How laws are made: our trip to Oklahoma’s Capitol

Sapulpa Times columnist Brooke DeLong takes a trip to Oklahoma City to see how laws get passed, shattering some of their expectations.

I admit I have never cared too much for politics because of the politics involved. But what I dislike even more is our rights being taken away or values I don’t believe in becoming legalized. Needless to say, my daughter and I found ourselves at our state’s Capitol for the first time this week. We went with an open mind, supporting our cause while getting a better feel for the process of how a bill is made into law and a peek into the workday of our Legislators.

The Capitol is a beautiful seven-story building with artwork and statues; it was completed in 1917 with current construction happening which is scheduled to be finished in 2022. There is even a basement with a workout room and post office.  The Capitol is open daily to the public from 9-5, be prepared to walk through a metal detector.

We assumed the Capitol building would be similar to a library. In reality, it is a beehive of activity. Two or three groups a day have rallies or set up in the rotunda areas to promote their cause, not to mention a band playing every now and then. That doesn’t include individuals or small groups visiting. It was a bit overwhelming for us. 

The Capitol is where the Governor, Lt. Governor, State Auditor and more are housed. We were able to visit the Senate and House floors where bills are heard and voted on. My 13-year-old daughter had this to say: “I had no idea how laws were passed or rejected in those big rooms with 48 plus desks and spectators—of all things.” 

Another eye-opener was getting a glimpse into the Monday-through-Thursday lives of our Legislators. We were able to visit with them, (some local and some not) along with a few assistants who help them keep up with their busy schedules. With more than 2,800 bills being put on the floor their responsibility is large. Senator Leewright had a large stack of bills on his desk to research which was only a small portion for the week. Representative Mark Lawson admitted to staying up until 11 some evenings doing work. One Senator’s inbox was overflowing from material visitors had recently dropped off from the past day or two advocating for their cause. 

The Lawmakers visit with constituents (that would be you and me), are present for meetings and sessions, research bills, attend functions and more. Many rent an apartment near the Capitol during the week and travel home to their families for the weekend where there could still be meetings or functions waiting for them.

Session lasts until the end of May, so they no doubt will be busy for a few more months. But, I don’t think they mind. We’ve heard everyone from our state Representative Kevin Hern to at least 10 other Legislators speak this past week and they are all passionate about what they are doing. Almost every single one invited constituents to email, call or visit their office while one Senator even offered coffee. 

And that’s my point; to help you feel more comfortable reaching out to your legislators, whether it is visiting the Capitol or contacting them via email or phone, or even on Facebook.  I would love to inspire you to get involved be it with your local party affiliation, an advocacy group or simply with your family. I don’t think it is just enough to vote the right person in anymore…or has it ever been? Educate yourself on the bills coming up and let your opinions be known. The lawmakers represent their people but how are they supposed to know what concerns we have? I can almost guarantee people who have opposing values to yours are expressing their opinions.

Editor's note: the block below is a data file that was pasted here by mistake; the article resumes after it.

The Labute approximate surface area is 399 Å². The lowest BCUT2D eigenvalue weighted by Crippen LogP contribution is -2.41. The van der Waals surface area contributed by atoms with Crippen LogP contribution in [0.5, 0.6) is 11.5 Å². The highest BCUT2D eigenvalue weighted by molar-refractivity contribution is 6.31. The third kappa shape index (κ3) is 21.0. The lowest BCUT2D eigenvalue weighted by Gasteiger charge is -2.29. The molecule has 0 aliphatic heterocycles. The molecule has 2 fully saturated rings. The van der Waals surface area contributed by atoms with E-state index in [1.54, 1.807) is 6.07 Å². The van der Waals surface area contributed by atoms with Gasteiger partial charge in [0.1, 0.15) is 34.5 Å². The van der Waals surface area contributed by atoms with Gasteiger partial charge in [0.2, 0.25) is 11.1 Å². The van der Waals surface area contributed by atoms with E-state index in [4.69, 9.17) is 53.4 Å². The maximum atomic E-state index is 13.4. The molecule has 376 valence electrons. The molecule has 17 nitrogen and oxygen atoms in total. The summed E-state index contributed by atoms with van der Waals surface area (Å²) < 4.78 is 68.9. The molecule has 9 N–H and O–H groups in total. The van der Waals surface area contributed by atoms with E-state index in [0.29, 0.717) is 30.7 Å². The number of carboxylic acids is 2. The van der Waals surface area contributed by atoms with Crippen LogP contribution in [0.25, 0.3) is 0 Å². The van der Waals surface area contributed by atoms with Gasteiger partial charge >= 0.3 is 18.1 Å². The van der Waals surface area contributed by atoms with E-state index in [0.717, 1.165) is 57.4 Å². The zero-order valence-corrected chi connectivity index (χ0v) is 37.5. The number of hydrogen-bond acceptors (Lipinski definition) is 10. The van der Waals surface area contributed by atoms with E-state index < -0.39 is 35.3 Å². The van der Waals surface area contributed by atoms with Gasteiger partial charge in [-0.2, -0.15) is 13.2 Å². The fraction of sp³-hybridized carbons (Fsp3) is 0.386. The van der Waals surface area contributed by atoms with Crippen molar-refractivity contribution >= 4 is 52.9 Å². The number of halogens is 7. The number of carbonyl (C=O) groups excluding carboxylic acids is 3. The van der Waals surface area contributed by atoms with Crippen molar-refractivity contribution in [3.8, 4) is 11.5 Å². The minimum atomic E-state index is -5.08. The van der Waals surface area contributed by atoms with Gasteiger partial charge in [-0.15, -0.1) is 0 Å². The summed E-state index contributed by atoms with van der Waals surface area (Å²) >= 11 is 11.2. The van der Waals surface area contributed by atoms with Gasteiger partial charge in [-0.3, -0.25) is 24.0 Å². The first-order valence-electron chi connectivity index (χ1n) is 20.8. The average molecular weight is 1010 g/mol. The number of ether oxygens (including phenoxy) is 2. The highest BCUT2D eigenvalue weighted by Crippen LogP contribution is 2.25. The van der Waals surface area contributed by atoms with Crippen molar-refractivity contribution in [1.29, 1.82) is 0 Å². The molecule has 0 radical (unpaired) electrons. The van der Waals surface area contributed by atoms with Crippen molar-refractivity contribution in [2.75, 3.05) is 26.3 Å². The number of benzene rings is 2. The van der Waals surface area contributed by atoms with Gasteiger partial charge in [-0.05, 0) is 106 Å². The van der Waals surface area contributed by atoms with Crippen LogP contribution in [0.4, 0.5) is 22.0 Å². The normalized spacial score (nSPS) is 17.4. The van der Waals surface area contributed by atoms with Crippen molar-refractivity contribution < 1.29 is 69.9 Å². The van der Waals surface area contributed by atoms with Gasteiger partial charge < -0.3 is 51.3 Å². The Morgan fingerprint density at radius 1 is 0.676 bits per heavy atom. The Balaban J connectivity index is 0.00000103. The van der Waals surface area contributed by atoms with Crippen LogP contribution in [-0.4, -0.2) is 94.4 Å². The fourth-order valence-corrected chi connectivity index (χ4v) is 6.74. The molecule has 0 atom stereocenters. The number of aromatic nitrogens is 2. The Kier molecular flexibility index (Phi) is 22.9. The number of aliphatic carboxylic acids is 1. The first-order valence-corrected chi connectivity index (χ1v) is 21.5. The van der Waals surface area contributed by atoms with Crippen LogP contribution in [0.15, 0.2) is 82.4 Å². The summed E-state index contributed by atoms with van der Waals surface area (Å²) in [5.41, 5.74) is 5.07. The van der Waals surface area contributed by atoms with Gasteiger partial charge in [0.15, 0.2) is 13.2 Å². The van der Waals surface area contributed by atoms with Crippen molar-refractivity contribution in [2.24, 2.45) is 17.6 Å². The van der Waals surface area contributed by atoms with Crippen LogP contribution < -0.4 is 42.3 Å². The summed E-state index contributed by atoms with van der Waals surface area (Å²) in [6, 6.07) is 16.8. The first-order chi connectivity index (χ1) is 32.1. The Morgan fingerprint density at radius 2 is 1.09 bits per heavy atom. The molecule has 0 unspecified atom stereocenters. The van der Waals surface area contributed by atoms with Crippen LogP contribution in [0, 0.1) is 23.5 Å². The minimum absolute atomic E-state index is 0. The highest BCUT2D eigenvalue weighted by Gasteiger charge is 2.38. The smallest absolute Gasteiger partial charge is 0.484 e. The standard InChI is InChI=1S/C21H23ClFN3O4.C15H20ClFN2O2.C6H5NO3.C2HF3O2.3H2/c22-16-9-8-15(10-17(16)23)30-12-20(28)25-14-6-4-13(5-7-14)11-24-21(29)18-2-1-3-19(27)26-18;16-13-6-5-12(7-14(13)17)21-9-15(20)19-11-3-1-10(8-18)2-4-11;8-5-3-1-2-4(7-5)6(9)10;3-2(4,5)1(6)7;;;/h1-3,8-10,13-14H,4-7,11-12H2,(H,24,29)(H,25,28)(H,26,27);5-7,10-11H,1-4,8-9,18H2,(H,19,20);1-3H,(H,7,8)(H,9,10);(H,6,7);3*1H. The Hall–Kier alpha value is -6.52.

If you do plan a trip to the Capitol and would like to meet your senator or house representative, I would highly recommend making an appointment by calling their number. Also, please remember to be respectful; I understand being passionate about a cause, but once someone loses their manners the focus is on the person instead of the cause, which can often defeat the purpose of your call!

Overall, we had a fantastic time and it was meaningful to watch history being made, in a sense; we’ll definitely be back. I truly believe we have some dedicated men and women in office who are there to humbly serve. They work hard for us, so let’s help them get to know the people they are serving! 

Don’t just take my word for it—here is what our local lawmakers have to say: 

“There is no better way to serve the constituency of District 12 than to be able to sit down face to face and work on issues that affect our community. It’s important to let your voice be heard. It is truly an honor to serve and I encourage you to reach out to me anytime.” Senator James Leewright SD 12 (405)-521-5528,

“Compared to my first term, things are incredibly optimistic at the Capitol right now with a new Governor and 46 new State Representatives (out of 101). I greatly appreciate you taking the time to come to your State Capitol and voice your opinion. I represent 37,000 people, but I cannot do my job effectively unless I am hearing from them.” Rep. Kyle Hilbert Dist. 29 (405) 557-7353

“It’s always a pleasure seeing constituents at the Capitol. Hearing their concerns and listening to them advocate for their causes helps me make decisions as their Representative. It’s also an opportunity that allows them to see their government at work. My door is always open to constituents at the Capitol. I work for them”. Rep. Mark Lawson Dist. 30 (405) 557-7414

Go to to find legislators and track bills.

To find convening times for the Senate visit and for the House, visit

Brooke DeLong

About the Author

Brooke DeLong has a degree in Naturopathy and is passionate about educating and inspiring people. She is a wife and mom to four awesome kids.

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